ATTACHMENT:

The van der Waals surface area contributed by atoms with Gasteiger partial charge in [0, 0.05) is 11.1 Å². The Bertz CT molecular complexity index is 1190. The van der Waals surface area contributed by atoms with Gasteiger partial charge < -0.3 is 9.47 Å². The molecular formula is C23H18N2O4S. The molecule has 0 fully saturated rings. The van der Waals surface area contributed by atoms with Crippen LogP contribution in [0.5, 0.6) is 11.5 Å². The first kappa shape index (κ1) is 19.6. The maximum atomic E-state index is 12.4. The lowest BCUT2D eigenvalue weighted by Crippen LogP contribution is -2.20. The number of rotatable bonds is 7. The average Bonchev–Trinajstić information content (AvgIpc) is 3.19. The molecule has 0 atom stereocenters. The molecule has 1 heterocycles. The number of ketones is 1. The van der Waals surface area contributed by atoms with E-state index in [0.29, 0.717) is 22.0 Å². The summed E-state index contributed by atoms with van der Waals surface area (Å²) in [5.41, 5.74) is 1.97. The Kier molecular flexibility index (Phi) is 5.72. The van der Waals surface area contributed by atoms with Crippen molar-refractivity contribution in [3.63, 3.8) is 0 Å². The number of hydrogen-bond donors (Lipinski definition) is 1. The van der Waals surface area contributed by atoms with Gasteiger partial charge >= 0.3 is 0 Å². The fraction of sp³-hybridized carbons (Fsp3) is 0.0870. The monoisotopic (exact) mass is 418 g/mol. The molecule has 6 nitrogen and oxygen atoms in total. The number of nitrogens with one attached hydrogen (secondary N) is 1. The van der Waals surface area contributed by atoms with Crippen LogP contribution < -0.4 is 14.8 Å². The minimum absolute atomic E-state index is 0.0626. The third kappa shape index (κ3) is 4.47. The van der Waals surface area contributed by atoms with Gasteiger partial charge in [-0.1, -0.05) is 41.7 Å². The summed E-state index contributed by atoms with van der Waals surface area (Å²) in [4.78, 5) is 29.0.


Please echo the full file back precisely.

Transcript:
The van der Waals surface area contributed by atoms with Gasteiger partial charge in [0, 0.05) is 11.1 Å². The Bertz CT molecular complexity index is 1190. The van der Waals surface area contributed by atoms with Gasteiger partial charge < -0.3 is 9.47 Å². The molecular formula is C23H18N2O4S. The molecule has 0 fully saturated rings. The van der Waals surface area contributed by atoms with Crippen LogP contribution in [0.5, 0.6) is 11.5 Å². The first kappa shape index (κ1) is 19.6. The maximum atomic E-state index is 12.4. The lowest BCUT2D eigenvalue weighted by Crippen LogP contribution is -2.20. The number of rotatable bonds is 7. The average Bonchev–Trinajstić information content (AvgIpc) is 3.19. The molecule has 0 atom stereocenters. The molecule has 1 heterocycles. The number of ketones is 1. The van der Waals surface area contributed by atoms with E-state index in [0.29, 0.717) is 22.0 Å². The summed E-state index contributed by atoms with van der Waals surface area (Å²) in [5.41, 5.74) is 1.97. The Kier molecular flexibility index (Phi) is 5.72. The van der Waals surface area contributed by atoms with Crippen molar-refractivity contribution in [3.63, 3.8) is 0 Å². The number of hydrogen-bond donors (Lipinski definition) is 1. The van der Waals surface area contributed by atoms with Gasteiger partial charge >= 0.3 is 0 Å². The fraction of sp³-hybridized carbons (Fsp3) is 0.0870. The monoisotopic (exact) mass is 418 g/mol. The molecule has 6 nitrogen and oxygen atoms in total. The number of nitrogens with one attached hydrogen (secondary N) is 1. The van der Waals surface area contributed by atoms with Crippen LogP contribution < -0.4 is 14.8 Å². The minimum absolute atomic E-state index is 0.0626. The third kappa shape index (κ3) is 4.47. The van der Waals surface area contributed by atoms with Gasteiger partial charge in [-0.1, -0.05) is 41.7 Å². The summed E-state index contributed by atoms with van der Waals surface area (Å²) in [4.78, 5) is 29.0.